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Money rewards for good grades

(11 Posts)
Auit Sun 14-May-17 17:22:15

Anyone had personal experience of success with rewarding with money for good grades at GCSE or ALevel?

DD is very bright (best SATS results ever at her primary) but lazy and has drifted at secondary, now in year 9.

TIA

TeenAndTween Sun 14-May-17 17:30:00

No.
Reward effort not grades.

You could start now. Top effort grades in next report gets a reward.

Also if you have more than 1 DC then rewarding grades could be problematic. Bright but lazy may get better grades than hardworking but average.

Auit Sun 14-May-17 17:44:39

I absolutely believe in rewarding effort, have Matthew Syeds and that approach has worked very well with her younger sister who has been rewarded for effort from an early age at her primary.
Younger DD is bright too and recently got the best results in her year.

With older DD she doesn't care, that approach hasn't worked with her. Any encouragement we try to give she just glazes over and nods, then carry's on the same.

Money is a motivation for her and we were hopeful a money reward might be helpful.

She is always

Auit Sun 14-May-17 17:45:19

Matthew Syeds *book

HarrietSchulenberg Sun 14-May-17 18:20:52

Rewarding effort is all well and good but is difficult to measure. Just because a child has spent all evening "revising" by looking at a book, it does not mean that revision was effective or even that difficult. Similarly, being the proud owner of 8 highlighters and a bedroom wall full of post-it notes does not equate to effort. Unless you know exactly what you're looking for, effort is very hard to quantify.

My kids are rewarded by grade but within what I know they can achieve. If they get a good grade with no effort then so be it, but I know that they will have had to put effort in to achieve that grade, and so they earn the reward.

Two of mine are not grade 9/A* kids, they are aiming for realistic predictions of what they can achieve. The one who actually is grade 9 material doesn't care about his exams, has missed much of his GCSE years by truanting and being permanently excluded, but is still likely get pass grades. This will not earn him rewards other than his grades and the fact he'll be free of school (which he will be very happy with for a year or two at least).

Auit Sun 14-May-17 18:50:07

Rewarding effort is all well and good but is difficult to measure
I totally agree Harriet.

Also different things motivate different children!
Younger DD always saves money.
Older DD spends like anything.

Younger DD recently worried about the cost of £7 spent to get her nails done recently and asked would it cheaper to buy nail varnish and do it herself.
Big sis would never worry that!

Youngest would not respond to money rewards.
Oldest I think she might.

No size fits all.

For eldest sake, Id love to hear of some success for money rewards.

MuseumGardens Sun 14-May-17 18:54:23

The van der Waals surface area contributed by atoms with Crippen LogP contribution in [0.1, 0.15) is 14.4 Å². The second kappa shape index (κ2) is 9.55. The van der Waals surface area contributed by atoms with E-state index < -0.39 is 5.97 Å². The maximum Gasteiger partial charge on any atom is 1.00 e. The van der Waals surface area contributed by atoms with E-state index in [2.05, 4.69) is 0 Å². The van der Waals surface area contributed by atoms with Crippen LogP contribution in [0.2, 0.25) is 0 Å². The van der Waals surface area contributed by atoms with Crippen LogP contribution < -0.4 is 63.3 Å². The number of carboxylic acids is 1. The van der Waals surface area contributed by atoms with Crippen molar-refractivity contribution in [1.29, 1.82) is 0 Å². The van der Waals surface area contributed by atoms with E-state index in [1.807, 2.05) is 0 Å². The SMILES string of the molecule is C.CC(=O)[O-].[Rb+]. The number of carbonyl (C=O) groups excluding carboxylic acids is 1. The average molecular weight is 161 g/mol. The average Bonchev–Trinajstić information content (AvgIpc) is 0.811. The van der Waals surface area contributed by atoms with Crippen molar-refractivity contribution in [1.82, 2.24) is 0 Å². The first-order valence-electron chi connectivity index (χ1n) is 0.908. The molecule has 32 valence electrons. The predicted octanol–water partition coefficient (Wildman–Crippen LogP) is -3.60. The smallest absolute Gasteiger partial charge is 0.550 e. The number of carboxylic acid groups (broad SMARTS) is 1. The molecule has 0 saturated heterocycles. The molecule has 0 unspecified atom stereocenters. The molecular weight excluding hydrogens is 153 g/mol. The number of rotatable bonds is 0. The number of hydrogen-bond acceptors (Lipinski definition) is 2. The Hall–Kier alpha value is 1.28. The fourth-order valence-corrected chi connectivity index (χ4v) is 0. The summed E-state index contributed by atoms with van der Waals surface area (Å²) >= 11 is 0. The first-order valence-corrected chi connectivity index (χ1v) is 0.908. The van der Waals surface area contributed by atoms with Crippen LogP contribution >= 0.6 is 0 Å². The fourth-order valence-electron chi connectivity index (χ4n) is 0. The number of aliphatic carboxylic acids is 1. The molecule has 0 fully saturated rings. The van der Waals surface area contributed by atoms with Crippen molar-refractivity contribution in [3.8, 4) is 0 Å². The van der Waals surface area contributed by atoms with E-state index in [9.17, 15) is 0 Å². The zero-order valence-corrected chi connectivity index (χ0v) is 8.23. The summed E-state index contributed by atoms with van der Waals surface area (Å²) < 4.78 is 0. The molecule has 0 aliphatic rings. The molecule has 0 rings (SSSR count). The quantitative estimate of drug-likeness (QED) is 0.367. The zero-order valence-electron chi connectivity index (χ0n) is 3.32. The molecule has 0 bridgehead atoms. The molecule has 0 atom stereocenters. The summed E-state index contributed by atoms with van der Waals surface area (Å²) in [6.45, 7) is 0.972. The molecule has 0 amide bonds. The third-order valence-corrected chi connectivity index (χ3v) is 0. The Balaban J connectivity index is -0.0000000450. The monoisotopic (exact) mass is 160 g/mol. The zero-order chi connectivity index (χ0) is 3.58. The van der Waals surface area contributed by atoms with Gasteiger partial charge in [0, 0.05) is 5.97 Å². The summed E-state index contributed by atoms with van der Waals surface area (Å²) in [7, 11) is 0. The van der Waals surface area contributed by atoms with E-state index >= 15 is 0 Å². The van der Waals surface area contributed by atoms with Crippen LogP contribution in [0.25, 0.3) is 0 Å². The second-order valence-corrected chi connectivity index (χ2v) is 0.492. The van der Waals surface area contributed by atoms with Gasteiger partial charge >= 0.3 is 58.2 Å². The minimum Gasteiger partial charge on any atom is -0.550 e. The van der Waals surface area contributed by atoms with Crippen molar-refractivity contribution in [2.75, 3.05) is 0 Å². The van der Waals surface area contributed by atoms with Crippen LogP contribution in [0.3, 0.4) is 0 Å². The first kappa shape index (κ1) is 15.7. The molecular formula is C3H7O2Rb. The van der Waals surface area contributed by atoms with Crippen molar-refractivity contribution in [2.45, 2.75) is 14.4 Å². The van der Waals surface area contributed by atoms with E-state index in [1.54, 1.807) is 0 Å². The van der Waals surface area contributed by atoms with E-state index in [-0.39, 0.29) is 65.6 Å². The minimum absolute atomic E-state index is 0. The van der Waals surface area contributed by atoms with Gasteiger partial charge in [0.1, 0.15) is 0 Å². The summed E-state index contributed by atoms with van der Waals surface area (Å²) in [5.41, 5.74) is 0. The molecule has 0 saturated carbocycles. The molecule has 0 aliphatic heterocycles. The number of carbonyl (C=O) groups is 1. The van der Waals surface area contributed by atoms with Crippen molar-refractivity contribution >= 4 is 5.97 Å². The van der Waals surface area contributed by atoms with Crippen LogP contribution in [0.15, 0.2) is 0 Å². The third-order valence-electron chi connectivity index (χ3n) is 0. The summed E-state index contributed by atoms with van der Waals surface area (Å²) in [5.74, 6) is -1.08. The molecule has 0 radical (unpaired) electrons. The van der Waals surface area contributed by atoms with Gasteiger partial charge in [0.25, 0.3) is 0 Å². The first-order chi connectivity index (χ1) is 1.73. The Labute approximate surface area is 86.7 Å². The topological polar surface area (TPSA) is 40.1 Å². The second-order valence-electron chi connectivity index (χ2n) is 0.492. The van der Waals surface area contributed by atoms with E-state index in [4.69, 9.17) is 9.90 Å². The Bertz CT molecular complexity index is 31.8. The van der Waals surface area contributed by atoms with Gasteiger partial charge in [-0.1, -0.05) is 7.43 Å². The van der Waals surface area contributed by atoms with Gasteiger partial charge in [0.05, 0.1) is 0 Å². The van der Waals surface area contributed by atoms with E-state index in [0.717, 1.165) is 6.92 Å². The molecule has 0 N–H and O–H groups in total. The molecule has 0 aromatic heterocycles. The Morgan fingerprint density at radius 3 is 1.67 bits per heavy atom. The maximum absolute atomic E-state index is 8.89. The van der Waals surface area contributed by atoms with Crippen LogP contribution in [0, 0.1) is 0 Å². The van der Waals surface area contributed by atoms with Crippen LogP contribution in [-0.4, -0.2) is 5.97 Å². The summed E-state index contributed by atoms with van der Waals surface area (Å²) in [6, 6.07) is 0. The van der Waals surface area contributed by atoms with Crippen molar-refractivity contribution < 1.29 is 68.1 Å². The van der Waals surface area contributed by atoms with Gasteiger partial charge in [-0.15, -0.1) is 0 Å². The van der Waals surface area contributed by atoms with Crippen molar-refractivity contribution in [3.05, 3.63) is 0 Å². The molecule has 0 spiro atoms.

Good idea to reward effort grades. The kids in dc school who get the highest effort grades aren't necessarily the ones who are the brightest and get the highest attainment grades. You could look at merits too.

BuzzKillington Sun 14-May-17 18:54:26

I wouldn't have dreamed of doing this with the eldest. He was happy with praise/pride as his reward and is totally not motivated by money. Many of his friends however, were given money - typically £150 for each A*, £100 for A etc.

However, we now have one in y10 and he is really clever but really laissez faire about exams. He is also very motivated by money. I am very tempted to offer cash rewards for GCSEs next year.

TheFrendo Sun 14-May-17 18:57:25

My son is doing his GCSEs this summer. He will be getting no payment from us, though I think a little something will drift his way from grandparents.

InfiniteCurve Sun 14-May-17 19:27:55

Big split in this house between DH who would give monetary rewards for grades,and me.
I really think the reward for working and putting in the effort is that you get to achieve and see that you've achieved. There's a film out there (with Bette Midler and Lily Tomlin) called Big Business in which dad says to BMidler in her role as unengaged CEO mum " you're paying our child to learn??"
That's pretty much how I feel.
I also think it doesn't work - the level of motivation required to keep a child studying if they aren't engaged with that isn't going to be provided by the possibility of money at some point in the future.I think positive input and praise from parents will help motivate but I don't think that needs to be accompanied by money.( Not averse to the odd monetary reward after the event,but not "get an A and we'll give you £100")

sheepskinshrug Sun 14-May-17 19:39:23

No reward for effort or grades in this house. I try to encourage internal motivation where their reward is a good grade and I discourage external rewards where they get a reward for effort or grades. I do this because I have read lots of research that suggests you get better, more sustained results doing this and motivating by rewards means that kids get less satisfaction from their achievements and they stop engaging unless there is an external reward in it for them. And I have also read that while adults respond to external rewards like salary positively and can sustain effort of that basis the developing brain does not sustain motivation if it is external.
BUT my kids get plenty of nice stuff, experiences not connected to anything - just for the hell of it. We celebrate the end of every term with a trip to their favourite restaurant but it is never connected with effort or exam success.
This has worked for my kids - no homework nagging needed, study independently (mostly). But we are all different and if rewards work for your kids and you're happy with that go for it! We all want our dcs to achieve - by what ever means necessary! grin

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